There are three faces staring at you – or maybe it’s just one, all blended together. Why are these faces staring out towards the people of Jacksonville?
This large public painting covers the wall facing the parking lot behind Burro Bar and Chomp Chomp on East Adams Street in downtown Jacksonville. It gazes at you through trees lining the right side of the road as you drive north on Ocean Street past the Main Street Bridge. It doesn’t grab your attention like a billboard would though – clearly visible space like that is way too expensive. Instead, this artist has covered a building that you would typically see as a patron of the adjacent buildings are the surrounding downtown area.
This mural operates on two planes – a cityscape background and split faces in the foreground. The dirt-colored buildings are lit up by bright blue drawn-on highlights. Instead of a painted sky, X’s fill the space in a regimented pattern, contrasting with the organic, human-constructed base.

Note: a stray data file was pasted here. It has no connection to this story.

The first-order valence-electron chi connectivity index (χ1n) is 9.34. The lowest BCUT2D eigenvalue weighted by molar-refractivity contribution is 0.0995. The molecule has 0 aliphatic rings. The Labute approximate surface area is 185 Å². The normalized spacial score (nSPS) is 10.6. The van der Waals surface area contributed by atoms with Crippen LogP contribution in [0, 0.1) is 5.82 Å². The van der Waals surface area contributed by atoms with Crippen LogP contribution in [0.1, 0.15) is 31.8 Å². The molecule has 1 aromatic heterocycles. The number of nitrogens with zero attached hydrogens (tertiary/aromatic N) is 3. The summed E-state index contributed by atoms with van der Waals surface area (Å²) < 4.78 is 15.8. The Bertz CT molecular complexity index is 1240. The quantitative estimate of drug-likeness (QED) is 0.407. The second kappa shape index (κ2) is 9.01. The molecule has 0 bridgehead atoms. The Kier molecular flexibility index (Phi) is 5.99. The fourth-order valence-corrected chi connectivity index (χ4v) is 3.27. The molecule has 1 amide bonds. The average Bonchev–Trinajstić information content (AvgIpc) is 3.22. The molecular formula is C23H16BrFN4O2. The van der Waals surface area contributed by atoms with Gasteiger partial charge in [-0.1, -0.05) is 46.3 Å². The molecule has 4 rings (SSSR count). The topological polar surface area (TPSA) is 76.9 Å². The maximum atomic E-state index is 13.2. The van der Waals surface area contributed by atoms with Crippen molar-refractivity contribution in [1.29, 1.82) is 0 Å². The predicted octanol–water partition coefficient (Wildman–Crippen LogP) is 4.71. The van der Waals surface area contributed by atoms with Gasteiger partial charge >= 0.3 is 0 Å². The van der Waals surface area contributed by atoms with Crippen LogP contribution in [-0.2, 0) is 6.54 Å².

A divided human face is the focal point of Cal Oglesby’s mural. There is a central face obstructed by colorful artifact, showing primarily the person’s eyes, nose, and mouth. Soft, young, and nearly-feminine features represent the youngest of the three faces. Green and black lines surround the dominant features like a mask. Is he hiding from something? Is he being covered?
To the left of the central face is a weathered but more peaceful face with its eyes closed and a slight upward tilt, predominantly male looking. The face, though you only see its right side, has a mature feel with deeper lines, sagging skin under the eyes, and rounder cheeks – an elderly or grandfather-like look. He appears to be wearing a stone necklace. This mature figure is not covered by the colorful lines like the other faces, but it is partly covered by the central face. It’s as if he is enjoying a long, soothing breath in through the nose, with a tinge of worry in his brow.